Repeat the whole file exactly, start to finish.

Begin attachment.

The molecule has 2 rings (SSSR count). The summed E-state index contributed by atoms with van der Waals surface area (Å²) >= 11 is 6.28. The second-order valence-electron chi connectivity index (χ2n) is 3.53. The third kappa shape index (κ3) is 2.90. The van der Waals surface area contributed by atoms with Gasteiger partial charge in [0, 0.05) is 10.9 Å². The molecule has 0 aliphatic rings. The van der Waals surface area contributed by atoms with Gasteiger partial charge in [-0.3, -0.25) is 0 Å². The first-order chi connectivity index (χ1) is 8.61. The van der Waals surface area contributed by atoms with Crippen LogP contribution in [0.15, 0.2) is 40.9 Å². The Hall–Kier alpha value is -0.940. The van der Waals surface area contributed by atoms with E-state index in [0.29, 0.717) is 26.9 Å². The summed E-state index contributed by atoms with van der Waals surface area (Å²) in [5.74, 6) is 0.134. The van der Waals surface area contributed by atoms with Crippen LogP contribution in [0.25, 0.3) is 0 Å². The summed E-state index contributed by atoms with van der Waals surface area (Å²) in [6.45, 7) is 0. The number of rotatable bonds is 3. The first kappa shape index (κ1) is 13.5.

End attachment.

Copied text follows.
The molecule has 2 rings (SSSR count). The summed E-state index contributed by atoms with van der Waals surface area (Å²) >= 11 is 6.28. The second-order valence-electron chi connectivity index (χ2n) is 3.53. The third kappa shape index (κ3) is 2.90. The van der Waals surface area contributed by atoms with Gasteiger partial charge in [0, 0.05) is 10.9 Å². The molecule has 0 aliphatic rings. The van der Waals surface area contributed by atoms with Gasteiger partial charge in [-0.3, -0.25) is 0 Å². The first-order chi connectivity index (χ1) is 8.61. The van der Waals surface area contributed by atoms with Crippen LogP contribution in [0.15, 0.2) is 40.9 Å². The Hall–Kier alpha value is -0.940. The van der Waals surface area contributed by atoms with E-state index in [0.29, 0.717) is 26.9 Å². The summed E-state index contributed by atoms with van der Waals surface area (Å²) in [5.74, 6) is 0.134. The van der Waals surface area contributed by atoms with Crippen LogP contribution in [0.25, 0.3) is 0 Å². The summed E-state index contributed by atoms with van der Waals surface area (Å²) in [6.45, 7) is 0. The number of rotatable bonds is 3. The first kappa shape index (κ1) is 13.5.